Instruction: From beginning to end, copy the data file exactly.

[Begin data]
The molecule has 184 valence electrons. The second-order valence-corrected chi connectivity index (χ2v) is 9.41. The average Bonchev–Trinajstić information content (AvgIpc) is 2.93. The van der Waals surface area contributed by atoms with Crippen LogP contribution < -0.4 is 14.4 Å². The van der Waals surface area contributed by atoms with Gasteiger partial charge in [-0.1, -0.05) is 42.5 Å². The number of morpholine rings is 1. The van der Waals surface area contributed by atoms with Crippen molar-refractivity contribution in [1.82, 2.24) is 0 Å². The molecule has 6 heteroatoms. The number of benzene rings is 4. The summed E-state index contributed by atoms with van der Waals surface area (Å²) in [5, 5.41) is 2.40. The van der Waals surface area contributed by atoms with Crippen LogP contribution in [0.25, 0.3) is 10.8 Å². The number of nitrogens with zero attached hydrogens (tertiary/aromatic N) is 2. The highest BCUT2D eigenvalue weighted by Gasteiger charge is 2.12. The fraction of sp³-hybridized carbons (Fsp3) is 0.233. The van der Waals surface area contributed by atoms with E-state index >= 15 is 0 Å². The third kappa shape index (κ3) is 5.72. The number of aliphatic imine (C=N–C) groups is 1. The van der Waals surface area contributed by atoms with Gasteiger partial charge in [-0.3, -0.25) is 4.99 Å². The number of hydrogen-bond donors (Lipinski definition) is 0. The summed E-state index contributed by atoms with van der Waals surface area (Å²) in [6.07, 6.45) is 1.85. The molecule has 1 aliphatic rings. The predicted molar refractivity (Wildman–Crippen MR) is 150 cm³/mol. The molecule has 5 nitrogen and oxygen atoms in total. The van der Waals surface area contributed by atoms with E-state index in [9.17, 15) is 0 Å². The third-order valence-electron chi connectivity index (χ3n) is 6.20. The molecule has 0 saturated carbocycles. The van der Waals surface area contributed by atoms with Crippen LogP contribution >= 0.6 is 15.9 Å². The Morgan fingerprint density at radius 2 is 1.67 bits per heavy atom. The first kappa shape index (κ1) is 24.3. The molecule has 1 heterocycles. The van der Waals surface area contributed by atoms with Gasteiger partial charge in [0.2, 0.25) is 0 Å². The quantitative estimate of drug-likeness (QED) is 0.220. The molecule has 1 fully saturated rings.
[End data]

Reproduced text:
The molecule has 184 valence electrons. The second-order valence-corrected chi connectivity index (χ2v) is 9.41. The average Bonchev–Trinajstić information content (AvgIpc) is 2.93. The van der Waals surface area contributed by atoms with Crippen LogP contribution < -0.4 is 14.4 Å². The van der Waals surface area contributed by atoms with Gasteiger partial charge in [-0.1, -0.05) is 42.5 Å². The number of morpholine rings is 1. The van der Waals surface area contributed by atoms with Crippen molar-refractivity contribution in [1.82, 2.24) is 0 Å². The molecule has 6 heteroatoms. The number of benzene rings is 4. The summed E-state index contributed by atoms with van der Waals surface area (Å²) in [5, 5.41) is 2.40. The van der Waals surface area contributed by atoms with Crippen LogP contribution in [0.25, 0.3) is 10.8 Å². The number of nitrogens with zero attached hydrogens (tertiary/aromatic N) is 2. The highest BCUT2D eigenvalue weighted by Gasteiger charge is 2.12. The fraction of sp³-hybridized carbons (Fsp3) is 0.233. The van der Waals surface area contributed by atoms with E-state index >= 15 is 0 Å². The third kappa shape index (κ3) is 5.72. The number of aliphatic imine (C=N–C) groups is 1. The van der Waals surface area contributed by atoms with Gasteiger partial charge in [-0.3, -0.25) is 4.99 Å². The number of hydrogen-bond donors (Lipinski definition) is 0. The summed E-state index contributed by atoms with van der Waals surface area (Å²) in [6.07, 6.45) is 1.85. The molecule has 1 aliphatic rings. The predicted molar refractivity (Wildman–Crippen MR) is 150 cm³/mol. The molecule has 5 nitrogen and oxygen atoms in total. The van der Waals surface area contributed by atoms with E-state index in [9.17, 15) is 0 Å². The third-order valence-electron chi connectivity index (χ3n) is 6.20. The molecule has 0 saturated carbocycles. The van der Waals surface area contributed by atoms with Crippen LogP contribution >= 0.6 is 15.9 Å². The Morgan fingerprint density at radius 2 is 1.67 bits per heavy atom. The first kappa shape index (κ1) is 24.3. The molecule has 1 heterocycles. The van der Waals surface area contributed by atoms with Gasteiger partial charge in [0.2, 0.25) is 0 Å². The quantitative estimate of drug-likeness (QED) is 0.220. The molecule has 1 fully saturated rings.